Brazil coffee farmers boost nutrient orders, as bean prices soar


The coffee price rally has encouraged a marked rebound in fertilizer orders by Brazilian coffee farmers, data from Fertilizantes Heringer showed, although the group itself has missed out on a nutrient market revival.

The fertilizer distributor said that its deliveries of nutrients to coffee farmers soared 23% in the July-to-September quarter, to 237,000 tonnes, reversing recent declines.

The group's deliveries to coffee growers in the first half of this year fell by 1.2%, after a 6.2% drop in calendar year 2015.

The revival in deliveries comes at a time when elevated coffee prices are encouraging growers to boost production, boosted largely by concerns over the dent from drought to output in major robusta growing countries such as Vietnam.

New York arabica futures for December on Monday touched 173.35 cents a pound, the highest since January last year.

January robusta futures hit $2,195 a tonne, the highest for a nearest-but-one contract since October 2014.

Minas orders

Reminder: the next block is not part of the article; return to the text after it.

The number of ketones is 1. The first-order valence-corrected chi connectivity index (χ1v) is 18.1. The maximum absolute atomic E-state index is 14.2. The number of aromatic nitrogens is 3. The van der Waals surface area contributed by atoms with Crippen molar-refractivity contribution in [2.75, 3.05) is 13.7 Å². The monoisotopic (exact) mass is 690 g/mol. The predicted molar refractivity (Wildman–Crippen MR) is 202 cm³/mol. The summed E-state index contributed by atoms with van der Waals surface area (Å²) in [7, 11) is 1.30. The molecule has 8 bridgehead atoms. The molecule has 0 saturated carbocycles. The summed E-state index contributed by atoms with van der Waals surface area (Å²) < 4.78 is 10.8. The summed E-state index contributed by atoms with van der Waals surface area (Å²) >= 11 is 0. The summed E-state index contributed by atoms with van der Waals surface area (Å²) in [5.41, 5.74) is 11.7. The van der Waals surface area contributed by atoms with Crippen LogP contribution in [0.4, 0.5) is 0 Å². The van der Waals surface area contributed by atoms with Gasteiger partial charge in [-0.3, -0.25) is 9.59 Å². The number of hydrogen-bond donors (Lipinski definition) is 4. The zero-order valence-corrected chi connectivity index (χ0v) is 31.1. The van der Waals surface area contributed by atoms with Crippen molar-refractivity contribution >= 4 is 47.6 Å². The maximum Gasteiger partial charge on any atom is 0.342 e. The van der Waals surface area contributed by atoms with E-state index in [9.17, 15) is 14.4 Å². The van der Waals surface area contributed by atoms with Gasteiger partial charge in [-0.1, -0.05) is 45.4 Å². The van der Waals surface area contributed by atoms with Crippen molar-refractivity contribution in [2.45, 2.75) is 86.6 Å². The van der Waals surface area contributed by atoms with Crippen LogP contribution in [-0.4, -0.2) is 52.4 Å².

The data tally with statistics from fertilizer industry association Anda showing a rise to 2.56m tonnes in the first nine months of 2016 in deliveries to Minas Gerais, the top arabica-producing state, which has escaped drought - unlike robusta-growing areas such as Espirito Santo and Rondonia, where dryness is viewed as deterring applications.

And they come at a time of increased fertilizer demand in the Brazilian market overall, with industry deliveries rising by 6.3% to 11.2m tonnes in the July-to-September quarter, according to Anda.

With farmers often swapping crops for nutrients, and domestic prices of many agricultural commodities having been particularly firm, a "healthy barter ratio has been fuelling demand for fertilizers in Brazil", Heringer said.

'Major reversal'

However, the group saw its own delivery volumes drop by 17.0% to 1.32m tonnes in the July-to-September period, although Heringer said that this decline was "in line with the business plan for the period".

The group is switching its focus from commodity fertilizer products to higher margin specialty products, of which deliveries grew 2.4% in the quarter to 636,000 tonnes.

The switch helped Heringer raise by 19.8%, to R$189.3m, its gross margin for the period, despite a drop of 25% to R$1.51bn in revenues.

In terms of earnings, the group returned $22.5m to the black, achieving what it termed a "major reversal" of the R$209.m loss reported a year before.

The improvement was also down to firmness in the real, which reduced to R$38.9m, from $384.9m, its financial expense line.


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